By Tambay A. Obenson | Shadow and Act June 18, 2012 at 1:19PM
I didn't get to see this at the Sundance Film Festival this year, but it's definitely of interest; I'll be checking out a screener of it soon enough, and share my thoughts here.
Details in the press release below:
Pond Entertainment is proud to announce the U.S. theatrical release of director Julia Ivanova's Family Portrait in Black and White.
An official selection of the 2011 Sundance Film Festival and winner of this year's Best Canadian Feature Film at the Hot Docs Film Festival, Family Portrait in Black and White opens Friday, July 13th in New York (AMC 25), with a national release to follow.
In a Ukrainian village, big-hearted, formidable Olga Nenya single-handedly raises 23 foster children. Sixteen are the biracial offspring of visiting African students and Ukrainian women, who, living in a country of blue-eyed blondes that’s racked with endemic racism, often see no choice but to abandon their babies. Family Portrait in Black and White charts the rhythms of Olga’s hectic household, rife with rambunctious kids and goats. As diverse dramas unfold among the brood—a high-schooler struggling to transcend his plight through education, a boy longing to reunite with his Ugandan father, and a child courted for Italian adoption—Olga reveals herself to be loving and protective, but also narrow-minded and controlling. A product of communist ideology, she favors collective duty over individual freedom. It’s this philosophy that gives the orphans the rich sense of belonging they ache for, as well as cause for rebellion and distrust, in this lyrical, sometimes gut-wrenching tale about the meaning of “Mama,” “family,” and “nation.”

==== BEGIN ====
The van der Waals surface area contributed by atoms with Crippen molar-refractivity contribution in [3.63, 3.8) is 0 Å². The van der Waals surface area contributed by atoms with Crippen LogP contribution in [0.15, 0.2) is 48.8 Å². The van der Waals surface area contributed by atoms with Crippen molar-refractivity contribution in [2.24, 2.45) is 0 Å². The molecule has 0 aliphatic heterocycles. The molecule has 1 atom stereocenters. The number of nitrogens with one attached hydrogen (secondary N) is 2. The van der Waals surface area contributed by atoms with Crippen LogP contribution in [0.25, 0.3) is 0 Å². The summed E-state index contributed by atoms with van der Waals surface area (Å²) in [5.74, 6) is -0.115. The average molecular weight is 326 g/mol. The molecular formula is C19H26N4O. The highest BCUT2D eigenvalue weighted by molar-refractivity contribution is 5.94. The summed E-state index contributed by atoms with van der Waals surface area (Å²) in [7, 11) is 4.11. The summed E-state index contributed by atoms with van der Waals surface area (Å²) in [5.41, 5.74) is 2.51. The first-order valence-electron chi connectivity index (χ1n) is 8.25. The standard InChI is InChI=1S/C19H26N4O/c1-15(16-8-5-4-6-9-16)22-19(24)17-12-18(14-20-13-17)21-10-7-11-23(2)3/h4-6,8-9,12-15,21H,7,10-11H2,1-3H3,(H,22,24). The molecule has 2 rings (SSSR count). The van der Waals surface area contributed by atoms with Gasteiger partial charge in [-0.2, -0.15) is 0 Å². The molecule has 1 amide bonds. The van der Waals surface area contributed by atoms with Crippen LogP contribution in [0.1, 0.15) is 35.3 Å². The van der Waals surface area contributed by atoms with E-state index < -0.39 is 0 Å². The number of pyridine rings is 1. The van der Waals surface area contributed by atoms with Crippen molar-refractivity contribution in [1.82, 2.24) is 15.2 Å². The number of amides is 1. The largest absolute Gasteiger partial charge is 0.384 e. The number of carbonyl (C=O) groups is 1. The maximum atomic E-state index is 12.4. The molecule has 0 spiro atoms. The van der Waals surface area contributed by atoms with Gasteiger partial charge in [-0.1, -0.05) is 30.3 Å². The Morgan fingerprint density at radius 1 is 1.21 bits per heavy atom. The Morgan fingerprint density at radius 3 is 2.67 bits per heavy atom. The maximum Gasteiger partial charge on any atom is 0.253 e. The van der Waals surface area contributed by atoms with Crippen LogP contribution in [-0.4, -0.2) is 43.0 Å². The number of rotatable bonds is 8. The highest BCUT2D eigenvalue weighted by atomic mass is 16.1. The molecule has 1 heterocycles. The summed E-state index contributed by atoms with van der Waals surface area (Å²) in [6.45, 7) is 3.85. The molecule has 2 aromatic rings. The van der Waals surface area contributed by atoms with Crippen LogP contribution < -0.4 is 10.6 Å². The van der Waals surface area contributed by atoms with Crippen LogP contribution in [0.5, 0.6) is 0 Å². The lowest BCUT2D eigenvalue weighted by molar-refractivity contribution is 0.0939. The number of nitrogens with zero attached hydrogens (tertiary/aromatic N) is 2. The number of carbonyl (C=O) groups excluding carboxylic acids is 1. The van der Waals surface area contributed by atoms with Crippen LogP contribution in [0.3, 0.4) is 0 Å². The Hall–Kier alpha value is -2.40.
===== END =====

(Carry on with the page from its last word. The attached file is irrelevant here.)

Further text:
About the director:
Julia Ivanova, a Canadian documentary film director and editor, grew up in Moscow and was trained at the Russian Film Institute (VGIK). After immigrating to Canada in 1995, Julia together with her brother Boris Ivanov self-produced their first documentary “From Russia, For Love” which has been televised in 26 countries. In the decade that followed Julia felt a deep commitment to making films that break individual and societal perceptions. She directed a number of intimate films on the topics of minorities, orphanhood and search for love. These films have been shown on PBS, Discovery, and various TV channels in Canada, Asia and Europe. Other titles include “Fatherhood Dreams” (2007) - a film about gay fathers and their children; “Love Translated” (2010) - a journey into the world of Dating Tours to Eastern Europe.
Family Portrait in Black and White 2011, 85 minutes, unrated In Russian, Italian and Ukrainian with English subtitles A First Pond Entertainment Release.